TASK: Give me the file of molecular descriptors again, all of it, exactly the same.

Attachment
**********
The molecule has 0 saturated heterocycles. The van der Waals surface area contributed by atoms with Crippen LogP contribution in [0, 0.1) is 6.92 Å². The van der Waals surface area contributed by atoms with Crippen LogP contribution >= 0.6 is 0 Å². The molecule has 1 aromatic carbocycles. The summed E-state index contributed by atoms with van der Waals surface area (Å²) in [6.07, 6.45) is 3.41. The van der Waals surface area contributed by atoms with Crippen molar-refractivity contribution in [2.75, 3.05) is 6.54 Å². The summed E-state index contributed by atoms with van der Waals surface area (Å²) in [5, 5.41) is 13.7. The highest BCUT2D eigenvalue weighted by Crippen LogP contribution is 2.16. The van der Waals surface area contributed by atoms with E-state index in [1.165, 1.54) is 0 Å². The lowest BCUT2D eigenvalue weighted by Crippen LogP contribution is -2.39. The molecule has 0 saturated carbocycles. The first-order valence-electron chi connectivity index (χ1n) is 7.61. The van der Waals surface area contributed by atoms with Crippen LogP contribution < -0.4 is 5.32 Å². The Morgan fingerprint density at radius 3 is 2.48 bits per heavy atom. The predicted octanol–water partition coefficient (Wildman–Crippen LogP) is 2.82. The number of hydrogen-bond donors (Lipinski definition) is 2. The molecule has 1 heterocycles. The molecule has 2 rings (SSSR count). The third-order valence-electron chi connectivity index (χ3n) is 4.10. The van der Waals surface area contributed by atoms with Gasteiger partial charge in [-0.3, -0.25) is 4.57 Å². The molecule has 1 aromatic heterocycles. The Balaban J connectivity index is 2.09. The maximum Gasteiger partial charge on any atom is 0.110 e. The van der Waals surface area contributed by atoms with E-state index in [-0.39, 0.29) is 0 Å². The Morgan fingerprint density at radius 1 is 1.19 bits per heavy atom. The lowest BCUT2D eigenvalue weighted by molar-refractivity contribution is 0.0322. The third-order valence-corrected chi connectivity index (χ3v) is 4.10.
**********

The molecule has 0 saturated heterocycles. The van der Waals surface area contributed by atoms with Crippen LogP contribution in [0, 0.1) is 6.92 Å². The van der Waals surface area contributed by atoms with Crippen LogP contribution >= 0.6 is 0 Å². The molecule has 1 aromatic carbocycles. The summed E-state index contributed by atoms with van der Waals surface area (Å²) in [6.07, 6.45) is 3.41. The van der Waals surface area contributed by atoms with Crippen molar-refractivity contribution in [2.75, 3.05) is 6.54 Å². The summed E-state index contributed by atoms with van der Waals surface area (Å²) in [5, 5.41) is 13.7. The highest BCUT2D eigenvalue weighted by Crippen LogP contribution is 2.16. The van der Waals surface area contributed by atoms with E-state index in [1.165, 1.54) is 0 Å². The lowest BCUT2D eigenvalue weighted by Crippen LogP contribution is -2.39. The molecule has 0 saturated carbocycles. The first-order valence-electron chi connectivity index (χ1n) is 7.61. The van der Waals surface area contributed by atoms with Crippen LogP contribution < -0.4 is 5.32 Å². The Morgan fingerprint density at radius 3 is 2.48 bits per heavy atom. The predicted octanol–water partition coefficient (Wildman–Crippen LogP) is 2.82. The number of hydrogen-bond donors (Lipinski definition) is 2. The molecule has 1 heterocycles. The molecule has 2 rings (SSSR count). The third-order valence-electron chi connectivity index (χ3n) is 4.10. The van der Waals surface area contributed by atoms with Gasteiger partial charge in [-0.3, -0.25) is 4.57 Å². The molecule has 1 aromatic heterocycles. The Balaban J connectivity index is 2.09. The maximum Gasteiger partial charge on any atom is 0.110 e. The van der Waals surface area contributed by atoms with E-state index in [-0.39, 0.29) is 0 Å². The Morgan fingerprint density at radius 1 is 1.19 bits per heavy atom. The lowest BCUT2D eigenvalue weighted by molar-refractivity contribution is 0.0322. The third-order valence-corrected chi connectivity index (χ3v) is 4.10.